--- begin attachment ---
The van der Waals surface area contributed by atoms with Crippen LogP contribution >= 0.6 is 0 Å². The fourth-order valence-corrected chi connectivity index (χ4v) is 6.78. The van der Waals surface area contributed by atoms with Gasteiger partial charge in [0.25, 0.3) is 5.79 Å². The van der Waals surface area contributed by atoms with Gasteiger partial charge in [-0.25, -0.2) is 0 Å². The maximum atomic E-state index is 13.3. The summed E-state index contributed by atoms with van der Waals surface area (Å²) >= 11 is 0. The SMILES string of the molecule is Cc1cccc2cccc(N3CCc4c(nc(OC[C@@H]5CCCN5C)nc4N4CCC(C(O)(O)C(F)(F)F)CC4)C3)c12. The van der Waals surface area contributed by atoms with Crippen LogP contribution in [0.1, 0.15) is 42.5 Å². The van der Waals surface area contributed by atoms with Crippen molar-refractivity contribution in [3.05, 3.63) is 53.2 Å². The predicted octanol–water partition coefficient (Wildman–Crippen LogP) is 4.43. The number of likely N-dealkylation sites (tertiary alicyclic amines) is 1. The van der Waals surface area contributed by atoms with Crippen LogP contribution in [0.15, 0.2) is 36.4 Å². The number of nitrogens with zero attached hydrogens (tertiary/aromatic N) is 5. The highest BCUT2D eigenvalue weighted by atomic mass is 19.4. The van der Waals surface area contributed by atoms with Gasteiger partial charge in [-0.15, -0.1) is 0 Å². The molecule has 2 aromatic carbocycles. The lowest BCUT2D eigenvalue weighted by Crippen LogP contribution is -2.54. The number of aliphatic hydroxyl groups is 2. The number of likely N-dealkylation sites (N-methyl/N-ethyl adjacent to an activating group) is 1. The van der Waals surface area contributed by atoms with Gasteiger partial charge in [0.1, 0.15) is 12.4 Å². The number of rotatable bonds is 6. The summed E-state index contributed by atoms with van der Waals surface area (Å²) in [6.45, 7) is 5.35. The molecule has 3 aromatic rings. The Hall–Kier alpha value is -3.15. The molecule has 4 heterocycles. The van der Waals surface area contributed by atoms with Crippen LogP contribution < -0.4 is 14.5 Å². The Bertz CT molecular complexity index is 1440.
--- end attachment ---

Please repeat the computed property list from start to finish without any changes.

The van der Waals surface area contributed by atoms with Crippen LogP contribution >= 0.6 is 0 Å². The fourth-order valence-corrected chi connectivity index (χ4v) is 6.78. The van der Waals surface area contributed by atoms with Gasteiger partial charge in [0.25, 0.3) is 5.79 Å². The van der Waals surface area contributed by atoms with Gasteiger partial charge in [-0.25, -0.2) is 0 Å². The maximum atomic E-state index is 13.3. The summed E-state index contributed by atoms with van der Waals surface area (Å²) >= 11 is 0. The SMILES string of the molecule is Cc1cccc2cccc(N3CCc4c(nc(OC[C@@H]5CCCN5C)nc4N4CCC(C(O)(O)C(F)(F)F)CC4)C3)c12. The van der Waals surface area contributed by atoms with Crippen LogP contribution in [0.1, 0.15) is 42.5 Å². The van der Waals surface area contributed by atoms with Crippen molar-refractivity contribution in [3.05, 3.63) is 53.2 Å². The predicted octanol–water partition coefficient (Wildman–Crippen LogP) is 4.43. The number of likely N-dealkylation sites (tertiary alicyclic amines) is 1. The van der Waals surface area contributed by atoms with Crippen LogP contribution in [0.15, 0.2) is 36.4 Å². The number of nitrogens with zero attached hydrogens (tertiary/aromatic N) is 5. The highest BCUT2D eigenvalue weighted by atomic mass is 19.4. The van der Waals surface area contributed by atoms with Gasteiger partial charge in [-0.15, -0.1) is 0 Å². The molecule has 2 aromatic carbocycles. The lowest BCUT2D eigenvalue weighted by Crippen LogP contribution is -2.54. The number of aliphatic hydroxyl groups is 2. The number of likely N-dealkylation sites (N-methyl/N-ethyl adjacent to an activating group) is 1. The van der Waals surface area contributed by atoms with Gasteiger partial charge in [0.1, 0.15) is 12.4 Å². The number of rotatable bonds is 6. The summed E-state index contributed by atoms with van der Waals surface area (Å²) in [6.45, 7) is 5.35. The molecule has 3 aromatic rings. The Hall–Kier alpha value is -3.15. The molecule has 4 heterocycles. The van der Waals surface area contributed by atoms with Crippen LogP contribution < -0.4 is 14.5 Å². The Bertz CT molecular complexity index is 1440.